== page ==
Tag Archives: motherhood

Leaving Motherhood

MotherhoodDiscovering my sense of self causes me to reflect on my motherhood role. I spent the last 25 years being a mom. I was far from perfect – just ask the kids. But I loved them and my life revolved around them. While my kids were the center of my world, I never felt like one of those moms whose children were her entire universe. I took classes, had different business ventures and served at church and in Cub Scouts. Absolutely my kids were a huge part of my life, but I had plenty of other facets of my life.

When I got divorced, my foundation was upended. So much of what I thought was reality, turned out to be just my reality. I was aware of plenty of loose bricks in that foundation while I struggled through marriage. Afterwards, those bricks and several others crumbled away. I moved, left my network of friends and the comfort of my neighborhood. I was over 40 years old and for the first time I was living on my own.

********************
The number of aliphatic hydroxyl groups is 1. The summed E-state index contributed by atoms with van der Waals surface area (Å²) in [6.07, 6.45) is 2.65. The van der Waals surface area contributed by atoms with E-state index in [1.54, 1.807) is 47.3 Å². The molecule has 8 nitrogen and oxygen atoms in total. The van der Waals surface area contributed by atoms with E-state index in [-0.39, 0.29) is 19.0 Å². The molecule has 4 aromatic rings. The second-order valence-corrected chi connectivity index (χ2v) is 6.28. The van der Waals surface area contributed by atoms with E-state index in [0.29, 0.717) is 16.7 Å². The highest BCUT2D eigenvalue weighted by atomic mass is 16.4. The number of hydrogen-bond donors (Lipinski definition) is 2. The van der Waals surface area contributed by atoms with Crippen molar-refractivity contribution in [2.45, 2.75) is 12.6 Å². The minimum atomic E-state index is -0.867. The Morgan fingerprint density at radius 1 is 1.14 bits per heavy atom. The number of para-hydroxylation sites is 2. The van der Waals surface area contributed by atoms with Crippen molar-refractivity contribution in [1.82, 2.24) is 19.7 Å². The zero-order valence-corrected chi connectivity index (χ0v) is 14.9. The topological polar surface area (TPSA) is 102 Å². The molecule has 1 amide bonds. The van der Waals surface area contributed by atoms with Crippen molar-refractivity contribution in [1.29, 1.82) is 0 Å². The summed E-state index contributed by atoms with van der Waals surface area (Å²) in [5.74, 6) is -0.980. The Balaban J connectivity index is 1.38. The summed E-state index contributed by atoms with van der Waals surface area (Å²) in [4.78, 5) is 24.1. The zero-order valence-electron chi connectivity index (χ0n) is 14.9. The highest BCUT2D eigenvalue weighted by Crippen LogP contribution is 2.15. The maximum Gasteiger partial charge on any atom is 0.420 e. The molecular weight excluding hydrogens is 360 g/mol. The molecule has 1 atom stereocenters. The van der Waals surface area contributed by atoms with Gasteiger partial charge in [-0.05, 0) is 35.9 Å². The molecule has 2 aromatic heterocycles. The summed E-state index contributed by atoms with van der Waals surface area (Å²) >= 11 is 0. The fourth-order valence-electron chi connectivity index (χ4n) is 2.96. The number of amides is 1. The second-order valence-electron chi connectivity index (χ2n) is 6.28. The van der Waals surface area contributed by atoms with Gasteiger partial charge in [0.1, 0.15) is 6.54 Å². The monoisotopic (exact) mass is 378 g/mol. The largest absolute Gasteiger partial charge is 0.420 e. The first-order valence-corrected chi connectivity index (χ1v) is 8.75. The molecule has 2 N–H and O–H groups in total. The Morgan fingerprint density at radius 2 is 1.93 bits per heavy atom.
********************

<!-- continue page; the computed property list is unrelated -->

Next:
I started working full time and I tried to do everything I did as a stay at home mom. I am still surprised that I’m still adjusting three years later. I tried to keep as many of the bricks in tack as possible, but only so much can could fit in a day. I now hate the saying “you make time for the important things”. I had to let go of many things that were important and clung to what was vital; work, motherhood (although in a much different form), and learning. I discovered writing isn’t a hobby, it’s the key to my sanity.